By Jayne Berkaw Little kids are like sponges. All day long, they soak up information. They see dad walk up to a machine in a wall, insert a little card, punch some buttons and out pops green papers. They see mom load up a shopping card with yummy food, give a nice lady or man the same green paper and shiny discs, or yet a different card, and then get to take everything home. This is a wonderful system!
Simply put, they get really early in life that trading one thing for another is standard procedure in the world. Alas, however, it’s very important to dash misconceptions by starting early to teach your tot how the system really works.
Before they can learn to handle money, they have to learn about money; how to identify each coin by its size and color, and then by its worth. Pennies have a distinctive copper color, though that’s only a coating of copper; it’s mostly zinc, and according to Wikipedia, as of 2010it cost the U.S. Mint 1.79 cents to make a penny! Anyhow, they’re still the best place to start since they are the smallest denomination. Then move on to nickels, dimes and quarters and finally half dollars.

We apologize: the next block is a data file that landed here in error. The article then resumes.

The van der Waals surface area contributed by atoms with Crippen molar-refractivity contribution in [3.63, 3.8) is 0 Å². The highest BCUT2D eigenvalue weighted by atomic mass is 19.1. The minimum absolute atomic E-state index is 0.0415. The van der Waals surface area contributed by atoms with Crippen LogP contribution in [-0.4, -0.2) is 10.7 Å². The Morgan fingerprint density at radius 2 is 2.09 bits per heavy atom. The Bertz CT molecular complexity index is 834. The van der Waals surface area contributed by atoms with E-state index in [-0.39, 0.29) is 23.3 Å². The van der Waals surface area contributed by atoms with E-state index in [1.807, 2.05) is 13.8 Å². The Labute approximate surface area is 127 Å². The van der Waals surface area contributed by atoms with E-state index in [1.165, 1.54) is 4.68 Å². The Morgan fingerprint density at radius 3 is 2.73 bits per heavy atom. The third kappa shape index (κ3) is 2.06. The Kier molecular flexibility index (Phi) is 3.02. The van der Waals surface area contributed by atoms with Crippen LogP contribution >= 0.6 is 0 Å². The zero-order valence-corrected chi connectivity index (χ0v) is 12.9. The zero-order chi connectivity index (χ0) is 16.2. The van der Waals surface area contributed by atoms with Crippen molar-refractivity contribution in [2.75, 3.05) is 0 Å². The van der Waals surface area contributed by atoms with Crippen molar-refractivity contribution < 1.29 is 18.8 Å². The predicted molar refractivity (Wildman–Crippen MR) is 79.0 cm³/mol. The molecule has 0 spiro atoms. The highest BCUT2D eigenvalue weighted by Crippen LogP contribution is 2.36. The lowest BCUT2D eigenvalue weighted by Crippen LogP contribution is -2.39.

Give kids a pile of coins and have them first sort by size, and later by amount, from one cent up to twenty-five, and then fifty. Put coins in a bag and see if they can identify them by how they feel. Make rubbings by putting coins under white paper and pressing back and forth over them with colored pencils or crayons. Talk about each coin and what it’s worth.
Once they can count, play banker by having your child count ten pennies and trading the “bank” for a dime. Do this with other coins too. If you collect extra change, have your child help you count and roll it, and then take it to the credit union or bank to turn it into larger denominations. With my kids, I just had them first sort the coins and then make piles of ten. When we were done, if there were a few coins left, I let them have those as “payment” for their help. We might go to the store after that, so they could spend their earnings and see what they could actually buy for various amounts.
Kids love play cash registers, so if you can get hold of one and set up a “store” with cans, boxes and whatnot from your kitchen, they will spend hours playing, and you can grab a teachable moment or two by serving as shopper or clerk.
When they get coins down, add paper currency, starting with ones, and fives. Play Monopoly and other money games to drive the concept of value home in a fun, engaging environment. When you’ve got an adult decision to make, like buying a car or planning a family trip, involve young ones in the process. Ask them questions, get their opinions, assign them tasks to give them a feel for what goes into real life choices that involve money management. Processes like this help them differentiate between wants and needs, and begins to set up the foundation for future money lessons like allowances, budgeting, planning, interest, etc. (FamilyMint specialities!). Play with them, read to them, watch TV with them and always be on the look-out for a quick life lesson on money and its use. You’re their best role model, so do it well, and give the little sponges lots to soak up!